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|Title:||Forest Cover Changes in the Northern Carpathians in the 20th Century: A Slow Transition|
|Authors:||KOZAK Jacek; ESTREGUIL CHRISTINE; TROLL Mateus|
|Citation:||Journal of Land Use Science vol. 2 no. 2 p. 127-146|
|Publisher:||Taylor and Francis Group|
|Type:||Articles in periodicals and books|
|Abstract:||The reversal from deforestation to forest increase is named forest transition. It combines factors related to social and economic development or policies attempting to overcome the possible scarcity of timber. This study focuses on forest transition in the northern Carpathians, stretching across four countries (Czech Republic, Poland, Slovakia and Ukraine) with complex history and variability with respect to present-day economical development. Forest maps were computed for the 1930s and 1990s on the basis of available topographical and satellite data. Forest cover changes were then analysed and discussed in the context of population change and environmental conditions of the area. Between the 1930s and the 1990s net forest cover change was between 5% and 31%. The highest values (>20%) were recorded in areas which suffered post-war re-settlement and depopulation. Medium values (10-15%) were found in areas affected by the post-war gradual marginalization and depopulation. The lowest values (<10%) were noted in areas where population has increased with respect to the 1930s. In this latter case, gradual transformation of mountain agriculture related to overall social and economic changes has driven a slow forest cover increase. The forest cover increase was selective and occured on areas less suitable to agriculture (higher and steeper). This selectiveness was less obvious in areas affected by re-settlement actions.|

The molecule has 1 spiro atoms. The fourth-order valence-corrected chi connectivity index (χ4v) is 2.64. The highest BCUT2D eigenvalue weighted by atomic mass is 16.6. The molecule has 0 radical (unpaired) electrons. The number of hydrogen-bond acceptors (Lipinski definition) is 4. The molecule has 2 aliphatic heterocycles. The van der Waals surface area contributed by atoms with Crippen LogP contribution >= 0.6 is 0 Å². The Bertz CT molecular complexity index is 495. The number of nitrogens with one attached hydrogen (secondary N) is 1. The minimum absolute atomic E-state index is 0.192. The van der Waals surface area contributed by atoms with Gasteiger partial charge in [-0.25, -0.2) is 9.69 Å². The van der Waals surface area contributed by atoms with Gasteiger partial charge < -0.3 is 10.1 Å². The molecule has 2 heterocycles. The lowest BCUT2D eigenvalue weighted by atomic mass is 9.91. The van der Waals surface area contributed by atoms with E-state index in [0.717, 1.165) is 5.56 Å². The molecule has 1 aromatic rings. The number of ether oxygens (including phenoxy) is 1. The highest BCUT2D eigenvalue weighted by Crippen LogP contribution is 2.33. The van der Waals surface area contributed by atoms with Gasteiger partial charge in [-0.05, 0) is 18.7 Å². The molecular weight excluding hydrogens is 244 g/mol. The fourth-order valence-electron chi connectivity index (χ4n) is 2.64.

|JRC Institute:||Sustainable Resources|
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